We might not pay these Linux gems much attention but we’d soon notice life without them.
Here, we salute some of the things that make using Linux so enjoyable.
Do you want to know why your six-core CPU is running like a ZX Spectrum?
Top, or its more colourful brother Htop, shows you just what is hogging all of your CPU or memory, and lets you shut down errant processes into the bargain. You may not need it often, but never forget it’s there.
The distro installer created by Red Hat, now used by Fedora. It was the first successful attempt at an easy-to-use graphical installer for Linux and paved the way for even more friendly installers, such as Mandrake’s DrakX.
Anaconda heralded a significant change in mindset that opened up the possibility of installing Linux to many more users.
What udev did for automounting, NetworkManager has done for wireless connectivity. No longer do we have to grapple with wpa_supplicant and iwconfig to set up an encrypted wireless connection, just take your device within range, give the passphrase and connect. Drivers may still be a problem for some hardware, but setting up the connection has never been easier.
An honourable mention for the lesser-known Wicd, which also does a fine job of managing network connections.
While some may complain about the need to ever use the command line, we rejoice in the power this provides. This is in no small part due to the features available in shells like Bash and ZShell.
So much more useful than the standard shell, and capable of making life at the command line extremely productive and fun – in a geeky kind of way.
If you use Ubuntu, you have probably used Synaptic to install software, but this is merely a front-end to apt-get, just about the best package manager out there (apart from Portage, of course).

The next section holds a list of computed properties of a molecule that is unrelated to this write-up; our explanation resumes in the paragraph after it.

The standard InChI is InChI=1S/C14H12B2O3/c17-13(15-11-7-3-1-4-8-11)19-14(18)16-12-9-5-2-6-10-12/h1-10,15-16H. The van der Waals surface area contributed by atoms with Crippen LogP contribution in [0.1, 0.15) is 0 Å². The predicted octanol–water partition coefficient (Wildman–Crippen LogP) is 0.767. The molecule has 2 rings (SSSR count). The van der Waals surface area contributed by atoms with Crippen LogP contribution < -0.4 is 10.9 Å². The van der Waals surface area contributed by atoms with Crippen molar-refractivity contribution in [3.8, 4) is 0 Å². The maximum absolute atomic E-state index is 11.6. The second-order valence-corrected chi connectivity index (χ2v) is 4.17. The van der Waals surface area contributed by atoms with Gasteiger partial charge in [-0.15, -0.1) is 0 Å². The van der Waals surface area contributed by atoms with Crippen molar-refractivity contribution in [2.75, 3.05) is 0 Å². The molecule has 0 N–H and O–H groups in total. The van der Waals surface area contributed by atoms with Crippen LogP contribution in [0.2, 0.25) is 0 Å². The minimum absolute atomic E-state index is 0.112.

Handling dependencies, keeping track of updates, even updating the full distro, are all simple to do, either directly or with a few clicks in Synaptic.
When we refer to Linux, we usually mean a distro or a complete OS installation, but Linux itself is only the kernel. A mere few megabytes of code that sit in the background, enabling and helping everything else to run. Everything you do on your computer ends up in the hands of 2–3MB of kernel and a few associated drivers.
Love it or hate it, and we’re not going to start a flamewar by revealing our preferences, Vi, and its enhanced sibling Vim, is considered by many to be the de facto text editor for Linux. There are plenty of editors available, GUI and console, but you can be almost certain that some form of Vi will be present on any system you have to work with. That alone makes it worth learning to use.
VLC stands for VideoLAN Client, but this is basically a media player. More to the point, it is a media player that will play just about anything you can throw at it: files in odd codecs, network media streams, DVDs. Even if you prefer a different player most of the time, keep this one in your back pocket for extreme situations.
There are two types of people in the world, those who have never tried Screen and those who could not do without it. Screen lets you detach a shell process from the terminal running it – which is incredibly useful if you have more than one computer – and SSH between them, or need to administer computers remotely. The only valid reason for not using Screen is because you prefer Tmux, which does a similar job.